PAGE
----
Survival Rates: The EPP used to have substantially better survival rates than the P/D. Some believe the EPP has a better chance at improving survival because it removes more affected tissue. But the P/D has been improved over the years, so survival rates are similar between the two procedures.
Quality of Life: Some surgeons argue that the EPP is too radical, negatively affecting quality of life when a P/D would have been an acceptable procedure. Patients who have a lung-sparing P/D generally have a better quality of life.
Mortality Rates: The mortality rates involved with each surgery isn’t pointed out much in the pleural mesothelioma surgery debate. The EPP used to have higher mortality rates, but over time surgeons improved their technique, making the EPP safer.
The Crux of the Debate
Though not officially, two world-renowned surgeons, Dr. David Sugarbaker and Dr. Robert Cameron, each represent opposing sides of the debate.
Representing one side is Dr. Sugarbaker, developer of the EPP, a procedure doctors use to remove the lung and nearby tissues affected by mesothelioma. Representing the other side of the debate is Dr. Cameron, developer of the P/D. Instead of removing the entire lung, doctors use the P/D to remove the lining of the diseased lung, and any surrounding tissues affected by tumor growth. Though each surgery approaches treatment differently, the goal of each is the same: to remove mesothelioma from the patient’s body.
Both doctors developed each surgery based on their respective medical philosophy. Dr. Sugarbaker believes that surgeons should do what they can to remove mesothelioma, and prevent it from returning — even if they have to remove the entire lung. Dr. Cameron’s goal, on the other hand, prefers to remove as much mesothelioma as possible without substantially reducing a patient’s quality of life.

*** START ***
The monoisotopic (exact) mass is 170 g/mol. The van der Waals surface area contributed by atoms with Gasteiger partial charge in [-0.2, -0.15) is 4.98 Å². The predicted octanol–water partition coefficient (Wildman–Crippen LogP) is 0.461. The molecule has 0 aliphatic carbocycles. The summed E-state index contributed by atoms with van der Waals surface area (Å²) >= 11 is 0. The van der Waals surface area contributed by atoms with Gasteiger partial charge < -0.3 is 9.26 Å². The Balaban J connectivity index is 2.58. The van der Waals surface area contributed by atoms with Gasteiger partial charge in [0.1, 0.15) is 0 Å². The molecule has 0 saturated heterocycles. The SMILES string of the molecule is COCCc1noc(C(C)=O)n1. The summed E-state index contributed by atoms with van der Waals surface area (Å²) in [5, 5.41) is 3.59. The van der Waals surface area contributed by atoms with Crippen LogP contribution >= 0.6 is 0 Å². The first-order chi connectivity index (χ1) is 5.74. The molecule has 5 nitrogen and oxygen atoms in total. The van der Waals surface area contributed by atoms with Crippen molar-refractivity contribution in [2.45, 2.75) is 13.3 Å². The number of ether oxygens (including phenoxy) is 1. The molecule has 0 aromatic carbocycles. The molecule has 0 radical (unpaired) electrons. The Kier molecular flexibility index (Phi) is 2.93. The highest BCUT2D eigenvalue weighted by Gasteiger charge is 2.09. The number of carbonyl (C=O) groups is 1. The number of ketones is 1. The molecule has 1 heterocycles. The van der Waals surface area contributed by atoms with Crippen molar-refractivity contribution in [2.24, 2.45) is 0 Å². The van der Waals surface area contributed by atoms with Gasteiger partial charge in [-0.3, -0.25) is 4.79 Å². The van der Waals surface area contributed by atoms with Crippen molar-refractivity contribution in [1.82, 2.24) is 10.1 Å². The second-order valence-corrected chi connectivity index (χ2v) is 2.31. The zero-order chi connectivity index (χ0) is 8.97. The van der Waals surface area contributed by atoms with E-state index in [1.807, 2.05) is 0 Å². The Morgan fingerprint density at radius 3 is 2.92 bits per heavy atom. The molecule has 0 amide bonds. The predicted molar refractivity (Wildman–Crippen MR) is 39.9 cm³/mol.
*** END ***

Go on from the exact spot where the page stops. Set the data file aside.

Risks and Benefits Comparison
Each surgery has risks and benefits, the impact of which varies depending on a patient’s mesothelioma stage and cell type.
Benefits of an EPP
- Better chance of removing all cancer.
- Less chance of cancer recurring locally.
- Standardized procedure.
Benefits of a P/D
- Less post-surgery mortalities.
- Better post-surgery quality of life.
Risks of an EPP
- Loss of lung
- Post-surgery quality of life is lessened.
- Cancer may recur at distant sites.
Risks of a P/D
- Higher risk of cancer recurring locally.
- Procedure is not standardized.
Survival Rates After Surgery
According to several medical studies, both surgeries have produced similar survival rates. The largest of these studies — carried out by renowned mesothelioma surgeon Dr. Raja Flores and a team of specialists — compared the surgical results of 663 patients who received treatment between 1990 and 2006. The study concluded that patients who had a P/D experienced a slightly better survival rate — 23 months – compared to patients who had an EPP – 19 months.
Another study — carried out by a team of medical researchers in Zurich, Switzerland — concluded the overall difference in survival rates produced by either surgery is not clearly significant. Much like the study conducted by Dr. Flores, these researchers reported the tumor’s cell type, and the quality of treatment received by the patient, play a more important role than the type of surgery.
Which is the Right Choice?
The right choice doesn’t depend on which procedure is the best overall. Whether or not a surgery — or any treatment — is suitable for you depends on your diagnosis, and how it fits into the treatment plan your doctor creates for you. Additionally, the International Mesothelioma Interest Group (iMiG) — a network of doctors and researchers working to find a cure for mesothelioma — met in 2012, and concluded the following about the EPP vs. P/D debate:
- Both surgeries are valid, because their goal is to remove mesothelioma completely
- To be truly effective, doctors should combine each surgery with chemotherapy or radiation therapy, as part of a multimodal therapy
- A patient’s choice of surgery should depend on the mesothelioma’s cancer stage, the experience of their surgeon, and the track record of the treatment center where they have the procedure.